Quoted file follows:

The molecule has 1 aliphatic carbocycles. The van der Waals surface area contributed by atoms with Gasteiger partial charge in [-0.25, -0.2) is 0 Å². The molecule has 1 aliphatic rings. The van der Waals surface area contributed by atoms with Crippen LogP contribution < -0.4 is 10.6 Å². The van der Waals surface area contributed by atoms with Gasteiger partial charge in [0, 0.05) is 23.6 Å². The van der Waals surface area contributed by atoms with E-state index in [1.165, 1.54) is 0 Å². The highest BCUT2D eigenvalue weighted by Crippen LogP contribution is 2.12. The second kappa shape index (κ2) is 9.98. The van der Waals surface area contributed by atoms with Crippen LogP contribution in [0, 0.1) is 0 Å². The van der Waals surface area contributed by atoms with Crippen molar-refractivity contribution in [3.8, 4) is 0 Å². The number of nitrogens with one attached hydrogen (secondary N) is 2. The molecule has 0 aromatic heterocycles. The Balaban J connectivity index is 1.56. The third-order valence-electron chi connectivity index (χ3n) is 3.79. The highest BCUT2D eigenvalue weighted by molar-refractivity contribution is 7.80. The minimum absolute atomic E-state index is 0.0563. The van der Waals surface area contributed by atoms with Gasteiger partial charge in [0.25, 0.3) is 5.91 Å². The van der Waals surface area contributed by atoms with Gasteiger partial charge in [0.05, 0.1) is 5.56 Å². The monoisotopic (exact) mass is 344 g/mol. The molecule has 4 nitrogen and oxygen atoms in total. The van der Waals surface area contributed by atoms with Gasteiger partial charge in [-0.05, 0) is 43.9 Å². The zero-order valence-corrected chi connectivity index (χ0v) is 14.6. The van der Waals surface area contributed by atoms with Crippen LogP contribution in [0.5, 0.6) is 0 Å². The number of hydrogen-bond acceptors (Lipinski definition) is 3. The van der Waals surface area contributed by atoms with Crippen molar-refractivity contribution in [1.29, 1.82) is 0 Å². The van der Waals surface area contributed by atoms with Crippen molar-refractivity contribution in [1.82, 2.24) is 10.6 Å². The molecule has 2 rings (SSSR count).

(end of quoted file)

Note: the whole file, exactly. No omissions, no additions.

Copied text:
The molecule has 1 aliphatic carbocycles. The van der Waals surface area contributed by atoms with Gasteiger partial charge in [-0.25, -0.2) is 0 Å². The molecule has 1 aliphatic rings. The van der Waals surface area contributed by atoms with Crippen LogP contribution < -0.4 is 10.6 Å². The van der Waals surface area contributed by atoms with Gasteiger partial charge in [0, 0.05) is 23.6 Å². The van der Waals surface area contributed by atoms with E-state index in [1.165, 1.54) is 0 Å². The highest BCUT2D eigenvalue weighted by Crippen LogP contribution is 2.12. The second kappa shape index (κ2) is 9.98. The van der Waals surface area contributed by atoms with Crippen LogP contribution in [0, 0.1) is 0 Å². The van der Waals surface area contributed by atoms with Crippen molar-refractivity contribution in [3.8, 4) is 0 Å². The number of nitrogens with one attached hydrogen (secondary N) is 2. The molecule has 0 aromatic heterocycles. The Balaban J connectivity index is 1.56. The third-order valence-electron chi connectivity index (χ3n) is 3.79. The highest BCUT2D eigenvalue weighted by molar-refractivity contribution is 7.80. The minimum absolute atomic E-state index is 0.0563. The van der Waals surface area contributed by atoms with Gasteiger partial charge in [0.25, 0.3) is 5.91 Å². The van der Waals surface area contributed by atoms with Gasteiger partial charge in [0.05, 0.1) is 5.56 Å². The monoisotopic (exact) mass is 344 g/mol. The molecule has 4 nitrogen and oxygen atoms in total. The van der Waals surface area contributed by atoms with Gasteiger partial charge in [-0.05, 0) is 43.9 Å². The zero-order valence-corrected chi connectivity index (χ0v) is 14.6. The van der Waals surface area contributed by atoms with Crippen LogP contribution in [0.5, 0.6) is 0 Å². The number of hydrogen-bond acceptors (Lipinski definition) is 3. The van der Waals surface area contributed by atoms with Crippen molar-refractivity contribution in [1.29, 1.82) is 0 Å². The van der Waals surface area contributed by atoms with Crippen molar-refractivity contribution in [1.82, 2.24) is 10.6 Å². The molecule has 2 rings (SSSR count).